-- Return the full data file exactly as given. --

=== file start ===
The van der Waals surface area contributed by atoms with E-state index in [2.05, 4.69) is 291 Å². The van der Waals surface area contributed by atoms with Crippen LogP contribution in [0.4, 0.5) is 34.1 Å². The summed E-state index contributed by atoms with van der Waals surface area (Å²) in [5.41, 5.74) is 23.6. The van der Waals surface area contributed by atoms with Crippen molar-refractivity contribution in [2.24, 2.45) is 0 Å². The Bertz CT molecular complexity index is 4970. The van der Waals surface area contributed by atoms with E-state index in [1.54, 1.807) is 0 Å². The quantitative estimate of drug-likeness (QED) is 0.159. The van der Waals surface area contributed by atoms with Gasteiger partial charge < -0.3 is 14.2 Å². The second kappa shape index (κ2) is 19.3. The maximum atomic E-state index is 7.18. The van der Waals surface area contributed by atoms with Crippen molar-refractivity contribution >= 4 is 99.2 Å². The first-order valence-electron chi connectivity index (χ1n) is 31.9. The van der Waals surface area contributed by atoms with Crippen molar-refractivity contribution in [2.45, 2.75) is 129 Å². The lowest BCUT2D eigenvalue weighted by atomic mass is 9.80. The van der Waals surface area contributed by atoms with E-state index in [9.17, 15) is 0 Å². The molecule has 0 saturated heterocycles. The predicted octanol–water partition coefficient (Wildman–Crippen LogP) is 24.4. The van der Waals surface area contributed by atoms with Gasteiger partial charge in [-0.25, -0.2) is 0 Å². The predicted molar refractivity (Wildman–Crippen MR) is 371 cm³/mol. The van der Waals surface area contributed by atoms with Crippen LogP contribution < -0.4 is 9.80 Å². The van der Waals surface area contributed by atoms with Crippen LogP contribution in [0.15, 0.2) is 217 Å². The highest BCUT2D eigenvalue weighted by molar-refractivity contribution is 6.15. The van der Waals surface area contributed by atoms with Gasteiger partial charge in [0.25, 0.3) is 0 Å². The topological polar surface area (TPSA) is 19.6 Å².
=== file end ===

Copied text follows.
The van der Waals surface area contributed by atoms with E-state index in [2.05, 4.69) is 291 Å². The van der Waals surface area contributed by atoms with Crippen LogP contribution in [0.4, 0.5) is 34.1 Å². The summed E-state index contributed by atoms with van der Waals surface area (Å²) in [5.41, 5.74) is 23.6. The van der Waals surface area contributed by atoms with Crippen molar-refractivity contribution in [2.24, 2.45) is 0 Å². The Bertz CT molecular complexity index is 4970. The van der Waals surface area contributed by atoms with E-state index in [1.54, 1.807) is 0 Å². The quantitative estimate of drug-likeness (QED) is 0.159. The van der Waals surface area contributed by atoms with Gasteiger partial charge < -0.3 is 14.2 Å². The second kappa shape index (κ2) is 19.3. The maximum atomic E-state index is 7.18. The van der Waals surface area contributed by atoms with Crippen molar-refractivity contribution >= 4 is 99.2 Å². The first-order valence-electron chi connectivity index (χ1n) is 31.9. The van der Waals surface area contributed by atoms with Crippen molar-refractivity contribution in [2.45, 2.75) is 129 Å². The lowest BCUT2D eigenvalue weighted by atomic mass is 9.80. The van der Waals surface area contributed by atoms with E-state index in [9.17, 15) is 0 Å². The molecule has 0 saturated heterocycles. The predicted octanol–water partition coefficient (Wildman–Crippen LogP) is 24.4. The van der Waals surface area contributed by atoms with Gasteiger partial charge in [-0.25, -0.2) is 0 Å². The predicted molar refractivity (Wildman–Crippen MR) is 371 cm³/mol. The van der Waals surface area contributed by atoms with Crippen LogP contribution < -0.4 is 9.80 Å². The van der Waals surface area contributed by atoms with Crippen LogP contribution in [0.15, 0.2) is 217 Å². The highest BCUT2D eigenvalue weighted by molar-refractivity contribution is 6.15. The van der Waals surface area contributed by atoms with Gasteiger partial charge in [0.25, 0.3) is 0 Å². The topological polar surface area (TPSA) is 19.6 Å².